Matthew Yglesias has become a blogosphere fixture by writing many sharp observations and arguments. Given the quantity/quality trade-off that lowers his batting average, however, no one could wish that his posts were more numerous. His weakest entries tackle important questions with the haste of a postcard from summer camp written just before the start of archery class.
Here, for example, is the entirety of his examination of the policy and constitutional questions raised by Roe v. Wade: “I think the effort to convince even pro-choice people that there’s something legally dodgy about Roe ought to be resisted.” Should it be resisted because Roe is a good decision, or a bad decision that was the only way to bring about the results Yglesias favors? That detail is left unaddressed.
And here is Yglesias refuting libertarianism: “[T]o me the idea of [a] state committed to neutral and effective administration of justice around laissez faire lines seems like an illusion. The alternative to reasonably effective democratic institutions and a viable left-wing political movement isn’t free markets but the capture of the state by large economic interests as during the Gilded Age or, indeed, the Bush administration.”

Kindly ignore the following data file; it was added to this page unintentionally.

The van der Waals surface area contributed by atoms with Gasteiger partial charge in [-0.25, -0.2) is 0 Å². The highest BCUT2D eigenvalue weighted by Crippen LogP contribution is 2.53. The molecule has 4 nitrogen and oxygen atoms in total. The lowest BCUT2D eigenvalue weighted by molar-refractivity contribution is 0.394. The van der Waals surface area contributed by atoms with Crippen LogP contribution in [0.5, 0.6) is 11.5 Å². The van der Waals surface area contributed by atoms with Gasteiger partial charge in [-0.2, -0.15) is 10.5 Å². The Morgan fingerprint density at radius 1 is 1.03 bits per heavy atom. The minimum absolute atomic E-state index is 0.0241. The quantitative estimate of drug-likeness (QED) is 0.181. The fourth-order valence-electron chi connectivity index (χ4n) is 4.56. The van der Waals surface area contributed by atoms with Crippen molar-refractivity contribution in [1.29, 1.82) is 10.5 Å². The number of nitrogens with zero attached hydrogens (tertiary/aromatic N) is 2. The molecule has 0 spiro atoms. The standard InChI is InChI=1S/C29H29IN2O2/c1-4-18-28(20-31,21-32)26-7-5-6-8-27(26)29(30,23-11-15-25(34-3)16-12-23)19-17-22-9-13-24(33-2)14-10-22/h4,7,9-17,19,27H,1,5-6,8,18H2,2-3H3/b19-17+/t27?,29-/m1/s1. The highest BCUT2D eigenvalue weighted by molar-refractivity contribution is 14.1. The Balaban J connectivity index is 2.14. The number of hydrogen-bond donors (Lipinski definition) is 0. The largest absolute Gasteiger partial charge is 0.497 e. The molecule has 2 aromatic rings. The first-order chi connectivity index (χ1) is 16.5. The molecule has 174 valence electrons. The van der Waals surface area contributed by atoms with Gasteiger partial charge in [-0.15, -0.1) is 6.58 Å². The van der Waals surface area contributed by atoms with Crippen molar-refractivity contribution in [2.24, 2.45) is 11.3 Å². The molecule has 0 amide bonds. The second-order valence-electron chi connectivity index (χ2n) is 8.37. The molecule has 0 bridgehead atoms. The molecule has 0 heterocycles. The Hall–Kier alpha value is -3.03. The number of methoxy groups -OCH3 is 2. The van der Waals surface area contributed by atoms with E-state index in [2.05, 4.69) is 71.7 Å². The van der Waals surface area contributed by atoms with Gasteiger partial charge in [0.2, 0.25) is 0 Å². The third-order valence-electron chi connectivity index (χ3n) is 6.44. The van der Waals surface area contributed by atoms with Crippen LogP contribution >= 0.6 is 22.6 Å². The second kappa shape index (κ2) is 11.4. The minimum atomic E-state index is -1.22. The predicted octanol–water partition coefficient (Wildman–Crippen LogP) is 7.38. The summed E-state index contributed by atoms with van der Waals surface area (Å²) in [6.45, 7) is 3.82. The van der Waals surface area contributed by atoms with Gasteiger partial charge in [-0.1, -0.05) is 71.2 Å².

Yglesias has an obvious gift for saying too little; many haikus dig deeper than his discussions. Yet he also has the ability to say too much at the same time. Both of his hit-and-run arguments reveal the same core belief: Politics is about power, and the concepts of right, law and justice are just pretty, empty words meant to confuse us. There is no justice, only outcomes we like or dislike, groups we favor or oppose.
Plato needed all ten books of the Republic to allow Socrates to talk Thrasymachus out of the opinion that justice is merely the advantage of the stronger. Given the vastness of his cynicism and limits of his attention span, Yglesias would have required a much longer Socratic dialog.